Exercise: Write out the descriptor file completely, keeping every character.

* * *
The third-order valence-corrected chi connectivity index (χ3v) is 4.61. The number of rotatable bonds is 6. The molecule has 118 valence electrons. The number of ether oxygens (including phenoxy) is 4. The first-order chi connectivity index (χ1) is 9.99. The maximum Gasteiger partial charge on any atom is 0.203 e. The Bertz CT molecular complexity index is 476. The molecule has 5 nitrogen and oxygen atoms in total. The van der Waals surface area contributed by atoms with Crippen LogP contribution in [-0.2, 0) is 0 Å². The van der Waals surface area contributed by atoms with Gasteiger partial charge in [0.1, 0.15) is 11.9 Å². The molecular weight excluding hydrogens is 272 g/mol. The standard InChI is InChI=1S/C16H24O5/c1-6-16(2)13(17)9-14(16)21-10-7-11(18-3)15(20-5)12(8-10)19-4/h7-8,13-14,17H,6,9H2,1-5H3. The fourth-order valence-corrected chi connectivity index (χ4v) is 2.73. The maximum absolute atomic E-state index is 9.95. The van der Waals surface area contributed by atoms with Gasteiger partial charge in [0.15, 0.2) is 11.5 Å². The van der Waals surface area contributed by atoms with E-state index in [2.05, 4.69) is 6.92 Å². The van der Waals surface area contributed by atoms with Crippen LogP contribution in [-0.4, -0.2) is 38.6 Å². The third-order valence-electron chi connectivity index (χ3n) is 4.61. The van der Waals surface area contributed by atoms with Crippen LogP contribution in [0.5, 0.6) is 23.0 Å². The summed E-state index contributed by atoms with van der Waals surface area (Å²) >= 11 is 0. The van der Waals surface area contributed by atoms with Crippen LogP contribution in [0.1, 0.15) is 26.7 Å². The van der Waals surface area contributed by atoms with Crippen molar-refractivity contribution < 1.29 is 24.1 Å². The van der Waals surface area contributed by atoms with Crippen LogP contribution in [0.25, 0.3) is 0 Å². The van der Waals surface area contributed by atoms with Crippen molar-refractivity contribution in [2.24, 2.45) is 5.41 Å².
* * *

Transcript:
The third-order valence-corrected chi connectivity index (χ3v) is 4.61. The number of rotatable bonds is 6. The molecule has 118 valence electrons. The number of ether oxygens (including phenoxy) is 4. The first-order chi connectivity index (χ1) is 9.99. The maximum Gasteiger partial charge on any atom is 0.203 e. The Bertz CT molecular complexity index is 476. The molecule has 5 nitrogen and oxygen atoms in total. The van der Waals surface area contributed by atoms with Crippen LogP contribution in [-0.2, 0) is 0 Å². The van der Waals surface area contributed by atoms with Gasteiger partial charge in [0.1, 0.15) is 11.9 Å². The molecular weight excluding hydrogens is 272 g/mol. The standard InChI is InChI=1S/C16H24O5/c1-6-16(2)13(17)9-14(16)21-10-7-11(18-3)15(20-5)12(8-10)19-4/h7-8,13-14,17H,6,9H2,1-5H3. The fourth-order valence-corrected chi connectivity index (χ4v) is 2.73. The maximum absolute atomic E-state index is 9.95. The van der Waals surface area contributed by atoms with Gasteiger partial charge in [0.15, 0.2) is 11.5 Å². The van der Waals surface area contributed by atoms with E-state index in [2.05, 4.69) is 6.92 Å². The van der Waals surface area contributed by atoms with Crippen LogP contribution in [-0.4, -0.2) is 38.6 Å². The third-order valence-electron chi connectivity index (χ3n) is 4.61. The van der Waals surface area contributed by atoms with Crippen LogP contribution in [0.5, 0.6) is 23.0 Å². The summed E-state index contributed by atoms with van der Waals surface area (Å²) >= 11 is 0. The van der Waals surface area contributed by atoms with Crippen LogP contribution in [0.1, 0.15) is 26.7 Å². The van der Waals surface area contributed by atoms with Crippen molar-refractivity contribution < 1.29 is 24.1 Å². The van der Waals surface area contributed by atoms with Crippen LogP contribution in [0.25, 0.3) is 0 Å². The van der Waals surface area contributed by atoms with Crippen molar-refractivity contribution in [2.24, 2.45) is 5.41 Å².